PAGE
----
Furthermore, this regulation is contributing to the competitiveness of the British economy and the attraction of London as an international capital market (Stephen Davis Millstein Center Fellow,2007). The UK Department of Trade and Industry confirmed that the votes lead to “a better planning by corporations, fewer surprises, better dialogue with shareholders”, and apparently, it can reduce downside risks and big scandals among quoted companies in recent years. Due to London Stock Exchange, by involving Say on Pay voting rights, London will possibly be equipped with a more competitive border in order to attract capital, comparing to New York.

Last but not least, while companies are not bound by SOP advisory votes, it requires companies to disclose the vote results after the shareholders’ meeting. In addition, firms must report whether and how the board considers the voting results in the following year. Ferri and Maber (2013) study the market reaction in 2002 to SOP that mandates non-binding but advisory vote on the compensation report and find that firms with high dissent alter the compensation composition, thereby improving pay for performance. Moreover, in a sample of the largest UK companies from 2002 to 2006, boards reduced excess salary as well as the dilutive effect of stock option grants in response to past negative non-binding votes (Carter and Zamora,2009). Consequently, shareholders’ right of non-binding votes could provide a useful mechanism that addresses the potential problem of incomplete firms’ management, suggesting that monitoring and reward mechanism dynamics can effectively coexist between owners and firm managers, thereby improving corporate governance (Kimbro and Xu, 2016).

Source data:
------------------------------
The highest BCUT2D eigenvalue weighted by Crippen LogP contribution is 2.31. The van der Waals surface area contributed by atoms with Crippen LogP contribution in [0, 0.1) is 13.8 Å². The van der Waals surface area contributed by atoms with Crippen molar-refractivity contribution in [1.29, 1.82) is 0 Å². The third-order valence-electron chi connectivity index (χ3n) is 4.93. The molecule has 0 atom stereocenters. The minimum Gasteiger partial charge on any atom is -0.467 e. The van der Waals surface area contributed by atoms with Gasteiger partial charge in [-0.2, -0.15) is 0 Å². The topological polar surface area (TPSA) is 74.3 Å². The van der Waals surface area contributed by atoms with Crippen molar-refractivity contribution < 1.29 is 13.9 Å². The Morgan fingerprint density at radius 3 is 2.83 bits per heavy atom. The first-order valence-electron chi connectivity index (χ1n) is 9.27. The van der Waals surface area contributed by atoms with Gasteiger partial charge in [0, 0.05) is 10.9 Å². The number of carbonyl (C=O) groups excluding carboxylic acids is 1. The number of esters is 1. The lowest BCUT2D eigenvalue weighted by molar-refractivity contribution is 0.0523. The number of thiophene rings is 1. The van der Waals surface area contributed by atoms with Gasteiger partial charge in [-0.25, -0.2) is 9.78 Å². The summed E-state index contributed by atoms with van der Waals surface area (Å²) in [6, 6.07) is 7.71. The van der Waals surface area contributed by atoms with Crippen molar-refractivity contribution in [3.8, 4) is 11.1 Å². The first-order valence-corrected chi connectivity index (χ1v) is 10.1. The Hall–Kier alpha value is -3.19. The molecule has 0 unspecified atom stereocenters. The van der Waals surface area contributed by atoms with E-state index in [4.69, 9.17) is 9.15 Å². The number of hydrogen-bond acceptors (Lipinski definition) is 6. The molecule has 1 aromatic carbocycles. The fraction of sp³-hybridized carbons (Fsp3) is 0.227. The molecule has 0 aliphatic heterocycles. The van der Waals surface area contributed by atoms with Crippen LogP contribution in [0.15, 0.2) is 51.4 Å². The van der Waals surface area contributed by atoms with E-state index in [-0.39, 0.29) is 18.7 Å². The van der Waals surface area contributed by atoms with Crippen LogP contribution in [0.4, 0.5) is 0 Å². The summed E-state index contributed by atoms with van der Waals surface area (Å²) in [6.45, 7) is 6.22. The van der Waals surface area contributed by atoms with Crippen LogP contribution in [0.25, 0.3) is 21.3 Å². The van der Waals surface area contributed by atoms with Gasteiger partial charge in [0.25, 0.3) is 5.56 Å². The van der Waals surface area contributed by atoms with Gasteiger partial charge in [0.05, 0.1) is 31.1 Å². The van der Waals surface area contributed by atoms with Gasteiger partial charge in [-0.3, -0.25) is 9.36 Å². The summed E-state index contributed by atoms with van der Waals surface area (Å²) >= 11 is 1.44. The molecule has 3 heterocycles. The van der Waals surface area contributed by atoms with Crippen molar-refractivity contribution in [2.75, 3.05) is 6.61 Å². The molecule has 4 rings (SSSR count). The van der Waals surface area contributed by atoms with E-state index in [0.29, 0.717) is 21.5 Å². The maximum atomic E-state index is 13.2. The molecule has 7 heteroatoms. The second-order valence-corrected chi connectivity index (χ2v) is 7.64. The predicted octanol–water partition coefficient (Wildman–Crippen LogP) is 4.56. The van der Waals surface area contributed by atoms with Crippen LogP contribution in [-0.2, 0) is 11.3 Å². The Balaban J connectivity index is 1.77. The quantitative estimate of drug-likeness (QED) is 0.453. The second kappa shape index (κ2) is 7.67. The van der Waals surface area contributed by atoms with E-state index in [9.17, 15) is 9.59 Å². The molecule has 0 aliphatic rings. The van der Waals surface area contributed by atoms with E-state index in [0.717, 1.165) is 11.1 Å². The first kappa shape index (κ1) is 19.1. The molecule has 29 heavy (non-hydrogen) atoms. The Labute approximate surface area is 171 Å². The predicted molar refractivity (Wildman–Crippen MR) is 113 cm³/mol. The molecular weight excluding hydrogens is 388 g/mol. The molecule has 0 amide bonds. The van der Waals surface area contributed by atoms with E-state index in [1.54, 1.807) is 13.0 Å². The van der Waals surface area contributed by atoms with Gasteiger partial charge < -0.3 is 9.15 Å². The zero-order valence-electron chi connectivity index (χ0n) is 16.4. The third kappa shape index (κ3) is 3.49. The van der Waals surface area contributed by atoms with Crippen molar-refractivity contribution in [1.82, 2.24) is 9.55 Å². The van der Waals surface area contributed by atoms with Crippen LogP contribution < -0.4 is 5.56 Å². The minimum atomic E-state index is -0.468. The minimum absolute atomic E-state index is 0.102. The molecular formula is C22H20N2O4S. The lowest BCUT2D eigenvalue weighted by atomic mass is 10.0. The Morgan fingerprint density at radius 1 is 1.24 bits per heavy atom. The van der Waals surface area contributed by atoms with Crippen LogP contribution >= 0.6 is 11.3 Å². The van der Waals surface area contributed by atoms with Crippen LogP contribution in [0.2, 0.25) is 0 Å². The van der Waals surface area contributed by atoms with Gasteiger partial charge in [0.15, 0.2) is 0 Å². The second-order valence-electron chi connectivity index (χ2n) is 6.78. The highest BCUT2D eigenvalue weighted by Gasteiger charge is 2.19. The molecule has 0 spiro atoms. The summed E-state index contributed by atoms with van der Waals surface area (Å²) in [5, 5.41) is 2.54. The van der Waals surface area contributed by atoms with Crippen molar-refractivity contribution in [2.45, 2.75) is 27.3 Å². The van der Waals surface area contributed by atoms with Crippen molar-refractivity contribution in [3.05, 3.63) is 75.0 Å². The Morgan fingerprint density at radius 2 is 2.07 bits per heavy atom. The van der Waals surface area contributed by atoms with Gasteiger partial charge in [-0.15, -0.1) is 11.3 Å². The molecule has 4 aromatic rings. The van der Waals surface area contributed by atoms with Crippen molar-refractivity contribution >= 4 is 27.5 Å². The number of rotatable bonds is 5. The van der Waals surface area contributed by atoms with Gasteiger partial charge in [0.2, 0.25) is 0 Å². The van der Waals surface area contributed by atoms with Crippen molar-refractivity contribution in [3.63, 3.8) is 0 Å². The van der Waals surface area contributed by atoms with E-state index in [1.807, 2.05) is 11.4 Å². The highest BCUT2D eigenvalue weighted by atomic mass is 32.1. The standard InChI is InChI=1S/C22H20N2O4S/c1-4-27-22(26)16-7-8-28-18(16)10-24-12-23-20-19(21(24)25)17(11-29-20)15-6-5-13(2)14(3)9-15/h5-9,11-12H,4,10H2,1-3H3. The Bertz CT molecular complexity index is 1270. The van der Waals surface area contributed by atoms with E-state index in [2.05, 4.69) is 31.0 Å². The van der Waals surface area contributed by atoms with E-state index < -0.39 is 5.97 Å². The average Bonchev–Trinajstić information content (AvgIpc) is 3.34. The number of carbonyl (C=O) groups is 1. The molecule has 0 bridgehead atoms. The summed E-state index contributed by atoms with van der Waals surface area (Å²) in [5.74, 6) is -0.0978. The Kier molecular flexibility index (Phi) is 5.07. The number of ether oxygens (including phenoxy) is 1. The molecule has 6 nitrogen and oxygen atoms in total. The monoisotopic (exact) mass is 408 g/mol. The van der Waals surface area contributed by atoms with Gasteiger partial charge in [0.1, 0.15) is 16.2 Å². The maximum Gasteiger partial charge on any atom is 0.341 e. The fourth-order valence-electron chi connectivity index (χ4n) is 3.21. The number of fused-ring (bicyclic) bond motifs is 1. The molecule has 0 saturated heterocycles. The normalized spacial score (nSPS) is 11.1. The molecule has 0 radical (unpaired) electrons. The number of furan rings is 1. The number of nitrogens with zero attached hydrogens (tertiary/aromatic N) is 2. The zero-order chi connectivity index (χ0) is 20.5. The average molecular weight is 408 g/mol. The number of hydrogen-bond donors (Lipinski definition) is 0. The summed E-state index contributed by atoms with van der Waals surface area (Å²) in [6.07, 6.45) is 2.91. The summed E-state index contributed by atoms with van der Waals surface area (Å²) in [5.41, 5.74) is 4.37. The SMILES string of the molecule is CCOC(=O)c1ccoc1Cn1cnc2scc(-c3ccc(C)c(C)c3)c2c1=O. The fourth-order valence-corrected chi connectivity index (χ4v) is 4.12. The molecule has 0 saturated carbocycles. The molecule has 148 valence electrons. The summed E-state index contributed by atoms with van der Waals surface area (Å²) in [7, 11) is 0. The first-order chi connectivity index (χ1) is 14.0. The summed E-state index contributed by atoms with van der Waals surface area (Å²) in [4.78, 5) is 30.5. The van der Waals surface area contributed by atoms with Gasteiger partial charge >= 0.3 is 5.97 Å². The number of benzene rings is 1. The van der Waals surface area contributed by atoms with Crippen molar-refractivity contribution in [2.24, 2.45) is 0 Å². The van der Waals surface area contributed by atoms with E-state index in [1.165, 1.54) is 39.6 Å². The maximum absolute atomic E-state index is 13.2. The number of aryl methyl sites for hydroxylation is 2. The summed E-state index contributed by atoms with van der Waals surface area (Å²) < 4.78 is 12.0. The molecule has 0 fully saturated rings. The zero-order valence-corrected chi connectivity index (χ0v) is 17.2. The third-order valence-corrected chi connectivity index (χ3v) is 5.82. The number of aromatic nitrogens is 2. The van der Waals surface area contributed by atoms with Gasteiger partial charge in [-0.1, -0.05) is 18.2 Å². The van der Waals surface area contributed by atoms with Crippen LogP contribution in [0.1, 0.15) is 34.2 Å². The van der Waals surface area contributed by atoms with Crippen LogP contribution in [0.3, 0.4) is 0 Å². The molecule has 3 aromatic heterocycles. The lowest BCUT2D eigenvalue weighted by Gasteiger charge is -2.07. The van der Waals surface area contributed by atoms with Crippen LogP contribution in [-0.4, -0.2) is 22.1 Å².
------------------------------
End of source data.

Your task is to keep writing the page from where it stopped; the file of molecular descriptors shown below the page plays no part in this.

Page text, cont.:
Conclusion